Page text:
Myrtle Beach entertaining the idea of new amusements in the area

MYRTLE BEACH, SC (WMBF) - You could see more changes coming to Restaurant Row, but the changes won't include road construction or new restaurants. There's a request to bring a whole new kind of business to that area.

The proposal calls to knock down the Shrine Club building on US-17 to make room for a new amusement site. While it's only a proposal, it's packed with plans for a new amusement and entertainment spot.

The centerpiece would be an arcade building. Surrounding it, many rides, including an elevated go-kart track, bumper boats and a ferris wheel, along with areas to grab food, shop and a possible banquet hall.

It would take over the property where the Shrine Club currently sits. Since this land is also along the Intracoastal, a third and final phase of the plan is to develop that area, as well. This includes, adding docks, water activities, and another entry point to get to the park.

Right now, the focus is weighing out the pros and cons.

"We're gonna evaluate it and see how this will impact the area. We know there's a lot of traffic in that area. We're talking already about access to the site. We know that this is the kind of thing that would garner a lot of attention," said Myrtle Beach Planner Allison Hardin.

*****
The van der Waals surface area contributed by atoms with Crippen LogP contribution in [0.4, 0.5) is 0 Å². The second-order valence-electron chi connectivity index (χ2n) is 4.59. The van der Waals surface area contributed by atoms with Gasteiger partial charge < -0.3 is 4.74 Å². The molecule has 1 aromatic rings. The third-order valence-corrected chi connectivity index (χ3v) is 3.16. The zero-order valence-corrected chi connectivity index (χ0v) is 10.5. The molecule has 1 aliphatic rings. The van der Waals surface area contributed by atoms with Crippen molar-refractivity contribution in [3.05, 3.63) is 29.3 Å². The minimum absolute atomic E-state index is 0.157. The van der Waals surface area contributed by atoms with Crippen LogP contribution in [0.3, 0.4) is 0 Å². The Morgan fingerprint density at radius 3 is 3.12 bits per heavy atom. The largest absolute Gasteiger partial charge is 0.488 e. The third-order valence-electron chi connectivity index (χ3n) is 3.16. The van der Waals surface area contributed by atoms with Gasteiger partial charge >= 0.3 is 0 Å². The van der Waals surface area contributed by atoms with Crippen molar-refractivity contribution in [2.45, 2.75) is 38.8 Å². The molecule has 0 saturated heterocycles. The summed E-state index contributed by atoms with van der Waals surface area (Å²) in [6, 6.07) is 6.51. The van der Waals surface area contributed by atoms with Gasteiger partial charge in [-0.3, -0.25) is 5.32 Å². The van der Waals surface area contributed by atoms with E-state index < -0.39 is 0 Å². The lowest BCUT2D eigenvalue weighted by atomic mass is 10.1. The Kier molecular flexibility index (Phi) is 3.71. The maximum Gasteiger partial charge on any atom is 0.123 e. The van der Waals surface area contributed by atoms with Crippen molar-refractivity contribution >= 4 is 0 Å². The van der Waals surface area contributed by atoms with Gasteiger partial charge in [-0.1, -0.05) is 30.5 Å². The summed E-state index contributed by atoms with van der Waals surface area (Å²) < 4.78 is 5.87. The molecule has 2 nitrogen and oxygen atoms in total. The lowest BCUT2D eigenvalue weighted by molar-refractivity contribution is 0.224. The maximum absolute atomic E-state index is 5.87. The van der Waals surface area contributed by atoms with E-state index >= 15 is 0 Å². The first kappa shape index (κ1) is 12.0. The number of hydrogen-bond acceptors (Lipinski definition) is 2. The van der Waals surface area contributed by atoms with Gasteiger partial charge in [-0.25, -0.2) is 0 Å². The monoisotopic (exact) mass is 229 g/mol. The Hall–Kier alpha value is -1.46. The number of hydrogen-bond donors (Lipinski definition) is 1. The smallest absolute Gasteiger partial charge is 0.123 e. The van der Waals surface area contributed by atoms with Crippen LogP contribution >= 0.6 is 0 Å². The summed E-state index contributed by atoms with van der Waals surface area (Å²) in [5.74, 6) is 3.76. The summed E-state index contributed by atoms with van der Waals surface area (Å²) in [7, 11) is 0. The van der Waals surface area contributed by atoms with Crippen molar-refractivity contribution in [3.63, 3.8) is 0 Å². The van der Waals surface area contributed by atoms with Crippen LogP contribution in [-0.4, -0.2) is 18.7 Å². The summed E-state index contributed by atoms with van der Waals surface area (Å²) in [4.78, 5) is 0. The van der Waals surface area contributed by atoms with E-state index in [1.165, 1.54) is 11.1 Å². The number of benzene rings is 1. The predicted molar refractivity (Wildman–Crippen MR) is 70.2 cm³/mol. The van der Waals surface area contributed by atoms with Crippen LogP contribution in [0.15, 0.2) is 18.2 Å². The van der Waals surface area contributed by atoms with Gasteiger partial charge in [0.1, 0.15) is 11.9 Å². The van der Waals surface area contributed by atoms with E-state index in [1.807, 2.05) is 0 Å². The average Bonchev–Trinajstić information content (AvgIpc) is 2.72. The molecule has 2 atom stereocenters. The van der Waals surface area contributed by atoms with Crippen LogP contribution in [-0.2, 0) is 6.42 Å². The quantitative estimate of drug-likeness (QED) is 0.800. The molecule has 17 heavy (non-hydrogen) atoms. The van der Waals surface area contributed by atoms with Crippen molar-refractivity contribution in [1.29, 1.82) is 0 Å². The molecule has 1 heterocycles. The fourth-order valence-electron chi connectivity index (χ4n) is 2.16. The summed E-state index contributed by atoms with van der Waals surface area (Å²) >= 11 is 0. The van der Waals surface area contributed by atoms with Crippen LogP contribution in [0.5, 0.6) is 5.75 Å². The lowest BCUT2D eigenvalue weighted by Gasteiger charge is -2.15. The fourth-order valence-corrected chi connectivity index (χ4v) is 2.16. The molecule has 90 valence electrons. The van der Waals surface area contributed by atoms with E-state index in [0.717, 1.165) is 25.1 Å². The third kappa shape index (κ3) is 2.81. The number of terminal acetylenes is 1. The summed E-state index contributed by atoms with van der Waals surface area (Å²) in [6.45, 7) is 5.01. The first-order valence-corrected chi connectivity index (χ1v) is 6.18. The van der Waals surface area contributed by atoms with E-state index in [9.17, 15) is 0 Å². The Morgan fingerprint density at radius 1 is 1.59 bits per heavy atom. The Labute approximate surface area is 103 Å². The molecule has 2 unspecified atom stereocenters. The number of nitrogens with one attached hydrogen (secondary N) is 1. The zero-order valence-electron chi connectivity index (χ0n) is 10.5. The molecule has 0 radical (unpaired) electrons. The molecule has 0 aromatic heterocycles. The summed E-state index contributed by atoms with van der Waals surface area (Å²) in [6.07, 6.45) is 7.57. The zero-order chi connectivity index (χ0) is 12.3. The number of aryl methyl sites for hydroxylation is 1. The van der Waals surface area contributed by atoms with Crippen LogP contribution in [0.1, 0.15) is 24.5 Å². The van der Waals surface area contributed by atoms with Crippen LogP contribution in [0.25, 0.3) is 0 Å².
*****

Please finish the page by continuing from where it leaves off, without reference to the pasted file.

Constant traffic in-and-out, along one of our busiest highways, is a concern. Signage, lighting and noise would also have to be addressed. The city also wants to consider if an amusement park would benefit the neighboring hotels and restaurants.

While this proposal has a good foundation, six acres of land along restaurant row is a hot-spot. City planners want to look at what kind of development would have the most success. Myrtle Beach has a history of tourist-based amusement parks, some of which didn't make it to the present. This will be considered for what's to come in the future.

"It's away from where we've typically had amusements in the past, so we'll be looking at that but, we do have a history of having these type of uses in the city, not at this location," said Hardin.

The next step is a preliminary discussion with the planning commission on August 5. From there, a public hearing. If the plan receives a recommendation at that time, it will move to city council.

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